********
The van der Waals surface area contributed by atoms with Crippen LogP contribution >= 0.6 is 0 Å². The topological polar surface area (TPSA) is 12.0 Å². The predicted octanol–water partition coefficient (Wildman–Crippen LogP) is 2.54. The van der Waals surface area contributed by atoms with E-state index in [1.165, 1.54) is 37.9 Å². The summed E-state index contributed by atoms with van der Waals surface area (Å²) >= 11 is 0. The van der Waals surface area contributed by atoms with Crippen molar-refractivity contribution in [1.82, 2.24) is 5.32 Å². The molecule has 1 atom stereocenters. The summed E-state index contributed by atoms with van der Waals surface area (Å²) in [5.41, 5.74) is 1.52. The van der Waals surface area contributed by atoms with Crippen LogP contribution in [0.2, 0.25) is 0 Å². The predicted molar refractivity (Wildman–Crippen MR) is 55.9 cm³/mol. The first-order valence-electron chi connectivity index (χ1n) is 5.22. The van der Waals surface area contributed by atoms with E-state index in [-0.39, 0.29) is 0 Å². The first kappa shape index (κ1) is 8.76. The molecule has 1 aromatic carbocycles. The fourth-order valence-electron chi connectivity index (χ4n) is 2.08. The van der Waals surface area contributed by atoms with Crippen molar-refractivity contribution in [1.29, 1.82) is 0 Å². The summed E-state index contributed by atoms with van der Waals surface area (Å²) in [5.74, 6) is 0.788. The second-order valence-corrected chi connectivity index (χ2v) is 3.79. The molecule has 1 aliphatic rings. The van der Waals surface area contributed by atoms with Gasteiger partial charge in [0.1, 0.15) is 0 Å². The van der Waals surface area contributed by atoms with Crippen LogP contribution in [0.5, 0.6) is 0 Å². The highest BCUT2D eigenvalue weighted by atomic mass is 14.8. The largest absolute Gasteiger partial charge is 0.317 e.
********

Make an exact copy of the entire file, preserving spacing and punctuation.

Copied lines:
The van der Waals surface area contributed by atoms with Crippen LogP contribution >= 0.6 is 0 Å². The topological polar surface area (TPSA) is 12.0 Å². The predicted octanol–water partition coefficient (Wildman–Crippen LogP) is 2.54. The van der Waals surface area contributed by atoms with E-state index in [1.165, 1.54) is 37.9 Å². The summed E-state index contributed by atoms with van der Waals surface area (Å²) >= 11 is 0. The van der Waals surface area contributed by atoms with Crippen molar-refractivity contribution in [1.82, 2.24) is 5.32 Å². The molecule has 1 atom stereocenters. The summed E-state index contributed by atoms with van der Waals surface area (Å²) in [5.41, 5.74) is 1.52. The van der Waals surface area contributed by atoms with Crippen LogP contribution in [0.2, 0.25) is 0 Å². The predicted molar refractivity (Wildman–Crippen MR) is 55.9 cm³/mol. The first-order valence-electron chi connectivity index (χ1n) is 5.22. The van der Waals surface area contributed by atoms with E-state index in [-0.39, 0.29) is 0 Å². The first kappa shape index (κ1) is 8.76. The molecule has 1 aromatic carbocycles. The fourth-order valence-electron chi connectivity index (χ4n) is 2.08. The van der Waals surface area contributed by atoms with Crippen molar-refractivity contribution in [1.29, 1.82) is 0 Å². The summed E-state index contributed by atoms with van der Waals surface area (Å²) in [5.74, 6) is 0.788. The second-order valence-corrected chi connectivity index (χ2v) is 3.79. The molecule has 1 aliphatic rings. The van der Waals surface area contributed by atoms with Gasteiger partial charge in [0.1, 0.15) is 0 Å². The van der Waals surface area contributed by atoms with Crippen LogP contribution in [0.5, 0.6) is 0 Å². The highest BCUT2D eigenvalue weighted by atomic mass is 14.8. The largest absolute Gasteiger partial charge is 0.317 e.